Effects of health insurance on physicians' fees.

Published

Journal Article

According to conventional wisdom, the growth of health insurance is partly responsible for the rise in physicians' fees; however, to date, convincing empirical evidence is lacking. A standard model of physician fee determination yields unambiguous predictions about insurance effects on fees. Empirical evidence, based on national interview surveys of physicians, shows insurance does affect fees in the predicted direction. Insurance parameter estimates imply that a $1.00 increase in an insurer's fee schedule raises physicians' fees somewhere between $0.13 and $0.35 on average. The higher fees could be associated with higher quality, an issue discussed in the last section.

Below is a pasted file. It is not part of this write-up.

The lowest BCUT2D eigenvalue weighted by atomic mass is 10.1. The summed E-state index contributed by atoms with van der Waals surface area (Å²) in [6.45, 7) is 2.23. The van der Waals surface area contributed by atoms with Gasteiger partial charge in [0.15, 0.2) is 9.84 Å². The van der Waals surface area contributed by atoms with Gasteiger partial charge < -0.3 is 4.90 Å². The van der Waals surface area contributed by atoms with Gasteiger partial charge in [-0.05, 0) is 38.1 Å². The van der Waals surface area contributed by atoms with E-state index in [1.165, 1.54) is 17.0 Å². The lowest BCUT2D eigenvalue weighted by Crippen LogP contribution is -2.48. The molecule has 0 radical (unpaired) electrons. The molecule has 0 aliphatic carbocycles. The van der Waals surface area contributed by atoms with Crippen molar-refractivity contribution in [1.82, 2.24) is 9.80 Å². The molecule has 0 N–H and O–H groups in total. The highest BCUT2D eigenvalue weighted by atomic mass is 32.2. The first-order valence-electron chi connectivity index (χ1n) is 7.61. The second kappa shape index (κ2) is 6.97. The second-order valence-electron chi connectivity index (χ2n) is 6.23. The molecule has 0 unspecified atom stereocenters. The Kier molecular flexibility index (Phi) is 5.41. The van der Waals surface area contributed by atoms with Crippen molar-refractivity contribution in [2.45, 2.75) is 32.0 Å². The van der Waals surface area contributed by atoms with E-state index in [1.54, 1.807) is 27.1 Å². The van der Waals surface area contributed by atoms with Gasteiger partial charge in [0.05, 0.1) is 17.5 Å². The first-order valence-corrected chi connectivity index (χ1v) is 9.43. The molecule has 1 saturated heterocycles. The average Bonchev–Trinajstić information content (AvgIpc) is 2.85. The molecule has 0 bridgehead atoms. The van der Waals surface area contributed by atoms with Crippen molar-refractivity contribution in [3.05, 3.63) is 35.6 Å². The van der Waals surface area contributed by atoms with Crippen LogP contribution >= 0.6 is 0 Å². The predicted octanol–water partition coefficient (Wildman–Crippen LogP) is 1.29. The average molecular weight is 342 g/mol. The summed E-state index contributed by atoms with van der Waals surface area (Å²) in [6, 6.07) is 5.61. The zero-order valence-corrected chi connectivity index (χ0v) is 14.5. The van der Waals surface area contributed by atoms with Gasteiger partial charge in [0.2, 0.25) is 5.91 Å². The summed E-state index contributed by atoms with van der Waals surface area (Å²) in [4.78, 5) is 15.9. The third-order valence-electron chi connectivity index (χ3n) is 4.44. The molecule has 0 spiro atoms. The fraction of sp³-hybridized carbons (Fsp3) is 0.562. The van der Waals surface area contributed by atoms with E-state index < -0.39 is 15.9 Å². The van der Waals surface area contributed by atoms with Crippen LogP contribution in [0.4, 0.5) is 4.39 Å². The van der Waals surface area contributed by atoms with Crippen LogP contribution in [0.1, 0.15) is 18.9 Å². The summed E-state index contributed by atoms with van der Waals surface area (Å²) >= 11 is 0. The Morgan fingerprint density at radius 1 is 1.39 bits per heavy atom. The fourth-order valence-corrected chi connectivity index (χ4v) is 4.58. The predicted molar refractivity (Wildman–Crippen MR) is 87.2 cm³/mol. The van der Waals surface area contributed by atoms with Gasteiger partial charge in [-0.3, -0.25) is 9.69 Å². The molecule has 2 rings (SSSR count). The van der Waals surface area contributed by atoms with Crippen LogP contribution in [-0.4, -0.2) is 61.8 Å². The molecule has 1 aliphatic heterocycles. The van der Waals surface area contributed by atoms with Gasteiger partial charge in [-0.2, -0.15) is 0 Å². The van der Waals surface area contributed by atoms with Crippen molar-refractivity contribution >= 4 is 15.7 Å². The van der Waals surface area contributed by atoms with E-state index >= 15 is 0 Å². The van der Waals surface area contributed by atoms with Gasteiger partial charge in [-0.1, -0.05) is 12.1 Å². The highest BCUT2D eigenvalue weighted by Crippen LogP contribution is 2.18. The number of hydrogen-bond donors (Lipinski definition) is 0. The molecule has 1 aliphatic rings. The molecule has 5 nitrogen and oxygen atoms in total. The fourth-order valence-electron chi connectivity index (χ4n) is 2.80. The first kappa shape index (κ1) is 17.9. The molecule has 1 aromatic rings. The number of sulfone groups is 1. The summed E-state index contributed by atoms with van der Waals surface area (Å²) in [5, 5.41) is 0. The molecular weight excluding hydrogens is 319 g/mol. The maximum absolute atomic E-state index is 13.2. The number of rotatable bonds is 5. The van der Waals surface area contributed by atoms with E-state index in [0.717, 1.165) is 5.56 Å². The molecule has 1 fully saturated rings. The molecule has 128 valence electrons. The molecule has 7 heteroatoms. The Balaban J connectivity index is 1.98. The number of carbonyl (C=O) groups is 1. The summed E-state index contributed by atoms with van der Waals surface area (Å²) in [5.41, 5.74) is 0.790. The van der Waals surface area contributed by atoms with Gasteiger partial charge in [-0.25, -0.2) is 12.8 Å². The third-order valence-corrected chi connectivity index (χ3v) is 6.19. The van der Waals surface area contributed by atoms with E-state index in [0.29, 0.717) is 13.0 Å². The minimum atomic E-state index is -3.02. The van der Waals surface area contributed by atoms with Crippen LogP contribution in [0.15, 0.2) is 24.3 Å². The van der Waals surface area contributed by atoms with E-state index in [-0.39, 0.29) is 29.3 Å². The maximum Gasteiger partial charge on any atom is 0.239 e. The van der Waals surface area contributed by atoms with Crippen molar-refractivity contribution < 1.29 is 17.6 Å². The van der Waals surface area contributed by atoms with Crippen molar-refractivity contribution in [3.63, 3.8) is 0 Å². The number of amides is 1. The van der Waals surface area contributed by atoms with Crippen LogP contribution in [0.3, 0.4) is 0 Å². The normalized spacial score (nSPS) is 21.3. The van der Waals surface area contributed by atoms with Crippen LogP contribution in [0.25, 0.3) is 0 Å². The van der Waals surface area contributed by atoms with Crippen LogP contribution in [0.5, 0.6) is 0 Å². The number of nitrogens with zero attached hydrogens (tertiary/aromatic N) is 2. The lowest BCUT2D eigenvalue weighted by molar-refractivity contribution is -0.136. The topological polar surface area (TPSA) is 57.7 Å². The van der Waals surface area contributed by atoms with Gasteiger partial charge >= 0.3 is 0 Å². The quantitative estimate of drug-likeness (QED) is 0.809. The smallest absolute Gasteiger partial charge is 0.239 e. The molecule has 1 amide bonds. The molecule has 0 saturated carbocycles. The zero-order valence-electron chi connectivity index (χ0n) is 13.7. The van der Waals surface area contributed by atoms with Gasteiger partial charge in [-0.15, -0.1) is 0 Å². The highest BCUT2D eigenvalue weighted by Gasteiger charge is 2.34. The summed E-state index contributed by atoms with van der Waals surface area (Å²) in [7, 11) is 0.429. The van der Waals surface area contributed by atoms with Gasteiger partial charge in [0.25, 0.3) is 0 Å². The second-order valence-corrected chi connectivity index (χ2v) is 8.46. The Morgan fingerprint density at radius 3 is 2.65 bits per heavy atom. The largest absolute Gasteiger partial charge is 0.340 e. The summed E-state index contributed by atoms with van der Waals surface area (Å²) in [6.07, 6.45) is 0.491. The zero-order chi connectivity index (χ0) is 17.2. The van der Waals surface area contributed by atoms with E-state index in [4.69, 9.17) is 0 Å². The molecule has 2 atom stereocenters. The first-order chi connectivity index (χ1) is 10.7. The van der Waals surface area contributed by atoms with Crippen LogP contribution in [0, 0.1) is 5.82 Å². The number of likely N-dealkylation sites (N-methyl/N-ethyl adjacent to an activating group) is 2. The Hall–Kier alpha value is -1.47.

Full Text

Duke Authors

Cited Authors

  • Sloan, FA

Published Date

  • January 1, 1982

Published In

Volume / Issue

  • 17 / 4

Start / End Page

  • 533 - 557

PubMed ID

  • 7175166

Pubmed Central ID

  • 7175166

International Standard Serial Number (ISSN)

  • 0022-166X

Digital Object Identifier (DOI)

  • 10.2307/145614

Language

  • eng